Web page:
May 29, 2019

      Totally! It is very serious and common, so I think it’s really wild that schools don’t talk about it after elementary school!

  • Emman Damian
    May 28, 2019

    Scoliosis is a very serious condition. My friend had it before. With right therapy and patience, it will be ok.

  • Tiffany La Forge-Grau
    May 28, 2019

    Wow, that couldn’t have been easy. 8 miles?!?! That’s tough on someone without struggles! That’s amazing.

  • Wow….I am so happy for you, Tay, honey. Invisible diseases are so hard to “see” and they are rarely talked about.

  • Mavs Escala
    May 30, 2019

    I have a friend who has scoliosis and I know how hard it is.

  • Lavern Moore
    May 30, 2019

    If you set your mind to something, you can get around any obstacle! Glad you have succeeded!

  • elizabeth o
    May 30, 2019

    This was very informative and the personal touch makes a difference too. One of my best friend’s kid has scoliosis and so I can relate to a lot of what you wrote here.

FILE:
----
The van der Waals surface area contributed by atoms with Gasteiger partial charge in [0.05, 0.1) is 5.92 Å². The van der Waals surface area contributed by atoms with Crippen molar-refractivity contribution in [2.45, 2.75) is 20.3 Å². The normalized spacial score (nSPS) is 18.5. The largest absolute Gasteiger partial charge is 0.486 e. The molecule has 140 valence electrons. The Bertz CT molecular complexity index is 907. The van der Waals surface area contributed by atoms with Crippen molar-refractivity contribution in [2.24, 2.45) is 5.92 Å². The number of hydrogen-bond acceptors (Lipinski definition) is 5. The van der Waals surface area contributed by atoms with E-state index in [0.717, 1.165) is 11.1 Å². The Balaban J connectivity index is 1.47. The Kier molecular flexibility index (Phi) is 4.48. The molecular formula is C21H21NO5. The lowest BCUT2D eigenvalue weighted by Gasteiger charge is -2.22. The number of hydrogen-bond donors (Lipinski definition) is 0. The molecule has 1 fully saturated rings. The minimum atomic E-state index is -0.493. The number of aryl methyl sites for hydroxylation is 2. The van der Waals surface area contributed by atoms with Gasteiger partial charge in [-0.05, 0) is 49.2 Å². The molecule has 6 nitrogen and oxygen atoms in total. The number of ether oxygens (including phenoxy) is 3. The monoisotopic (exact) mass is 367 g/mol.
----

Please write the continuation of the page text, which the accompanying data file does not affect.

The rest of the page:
• Taylor
      June 5, 2019

      Thank you, love!

  • Heather
    May 30, 2019

    Thanks for this post. This is something hard to live with but so glad that you are doing great in life! Keep doing awesome things!!

    • Taylor
      June 5, 2019

      Thank you, Heather! I appreciate your kind words!

  • Becca Wilson
    May 30, 2019

    This is something that my parents believed that I made have had when I was younger. Although I do have a slight “S” curve, it is not enough for this diagnosis. There is some awesome info here for people that do have it!

  • blair villanueva
    June 3, 2019

    This is very helpful. I know a few colleagues who have it now that they are working in the office.